1. This chapter contains one of the most specifically fulfilled prophecies of the Bible, predicting history over some 375 years, and to the end, with amazing accuracy.
2. The chapter is so specific, that many critics who deny supernatural revelation, have insisted that it is history, written after the fact, fraudulently claiming to be prophecy.
a. Because of the detail of the prophecy, we will be forced to frequently summarize; and the fulfillment of the prophecy will be observed as it is described.
3. Commentator Joyce Baldwin explains the mindset of late-daters: "Though all of this is presented as if it were future, the considered opinion of most scholars is that the writer was using an accepted literary form, which would have deceived no-one. The intention would be to show that the course of history was under God's direction, and so achieving His purposes . . . When the history becomes prophecy the transition can be detected, because events proved him wrong."
a. Such a view must undermine confidence in the entire book. If the late dating theory is correct, then "the so-called revelation was in fact nothing of the sort . . . it follows that the preparation for the vision in chapter 10 was also a fiction put in as local colour for the sake of effect." (Baldwin)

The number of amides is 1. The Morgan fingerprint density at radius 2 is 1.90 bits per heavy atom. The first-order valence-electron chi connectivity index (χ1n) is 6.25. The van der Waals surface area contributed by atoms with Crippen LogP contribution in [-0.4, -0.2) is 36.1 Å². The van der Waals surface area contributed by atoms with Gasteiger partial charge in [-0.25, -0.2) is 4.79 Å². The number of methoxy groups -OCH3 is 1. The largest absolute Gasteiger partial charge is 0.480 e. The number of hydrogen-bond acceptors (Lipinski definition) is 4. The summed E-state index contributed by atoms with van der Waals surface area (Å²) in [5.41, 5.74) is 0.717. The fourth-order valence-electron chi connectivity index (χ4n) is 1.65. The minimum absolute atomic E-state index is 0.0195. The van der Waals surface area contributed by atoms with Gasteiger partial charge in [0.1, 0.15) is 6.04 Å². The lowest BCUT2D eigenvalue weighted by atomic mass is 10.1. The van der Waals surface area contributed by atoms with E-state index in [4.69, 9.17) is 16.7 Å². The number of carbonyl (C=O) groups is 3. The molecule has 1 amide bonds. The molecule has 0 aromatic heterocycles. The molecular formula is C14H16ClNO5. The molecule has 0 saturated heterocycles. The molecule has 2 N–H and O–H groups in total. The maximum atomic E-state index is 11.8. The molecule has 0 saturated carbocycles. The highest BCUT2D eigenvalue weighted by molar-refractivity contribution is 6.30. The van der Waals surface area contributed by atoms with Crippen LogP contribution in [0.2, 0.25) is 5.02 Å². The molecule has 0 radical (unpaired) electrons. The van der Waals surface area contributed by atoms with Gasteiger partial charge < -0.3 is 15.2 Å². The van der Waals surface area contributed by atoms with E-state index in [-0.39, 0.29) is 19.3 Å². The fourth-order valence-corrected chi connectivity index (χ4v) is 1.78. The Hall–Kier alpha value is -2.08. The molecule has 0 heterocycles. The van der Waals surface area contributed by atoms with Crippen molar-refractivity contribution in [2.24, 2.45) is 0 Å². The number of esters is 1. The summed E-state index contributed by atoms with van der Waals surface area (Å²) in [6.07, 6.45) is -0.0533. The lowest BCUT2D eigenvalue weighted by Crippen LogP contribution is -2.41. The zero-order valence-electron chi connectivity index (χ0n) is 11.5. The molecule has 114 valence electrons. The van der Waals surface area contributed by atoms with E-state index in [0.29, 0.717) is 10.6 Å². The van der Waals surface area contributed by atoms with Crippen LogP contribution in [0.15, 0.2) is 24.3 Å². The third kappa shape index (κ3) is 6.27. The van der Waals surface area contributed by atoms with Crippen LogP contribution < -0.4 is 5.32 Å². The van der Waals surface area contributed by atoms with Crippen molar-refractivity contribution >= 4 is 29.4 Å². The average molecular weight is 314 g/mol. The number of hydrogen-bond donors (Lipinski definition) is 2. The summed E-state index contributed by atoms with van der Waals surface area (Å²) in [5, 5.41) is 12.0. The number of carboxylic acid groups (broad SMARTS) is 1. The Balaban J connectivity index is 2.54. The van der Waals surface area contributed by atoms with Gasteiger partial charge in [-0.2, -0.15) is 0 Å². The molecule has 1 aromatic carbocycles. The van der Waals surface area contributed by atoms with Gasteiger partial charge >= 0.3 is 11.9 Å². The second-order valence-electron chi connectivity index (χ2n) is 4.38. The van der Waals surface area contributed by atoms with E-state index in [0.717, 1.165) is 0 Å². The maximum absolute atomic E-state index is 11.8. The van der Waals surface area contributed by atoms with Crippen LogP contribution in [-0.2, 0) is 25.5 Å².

A. The division of the Greek Empire.
1. (2) Four future kings.
And now I will tell you the truth: Behold, three more kings will arise in Persia, and the fourth shall be far richer than them all; by his strength, through his riches, he shall stir up all against the realm of Greece.
a. Three more kings will arise in Persia: Simply, the angel told Daniel that there would be three more kings in Persia until a fourth arose. The fourth king would be strong, rich, and oppose the realm of Greece. This strong, rich fourth king was fulfilled in the Persian King Xerxes.
b. The fourth shall be far richer: In fulfillment, there were actually four kings from the time Daniel spoke of until Xerxes, the one who did stir up all against the realm of Greece. Either the angel omitted the current king (Cyrus), looking only to the future, or he ignored King Smerdis of Persia (522-21 b.c.) because he ruled less than one year and was an imposter to the throne.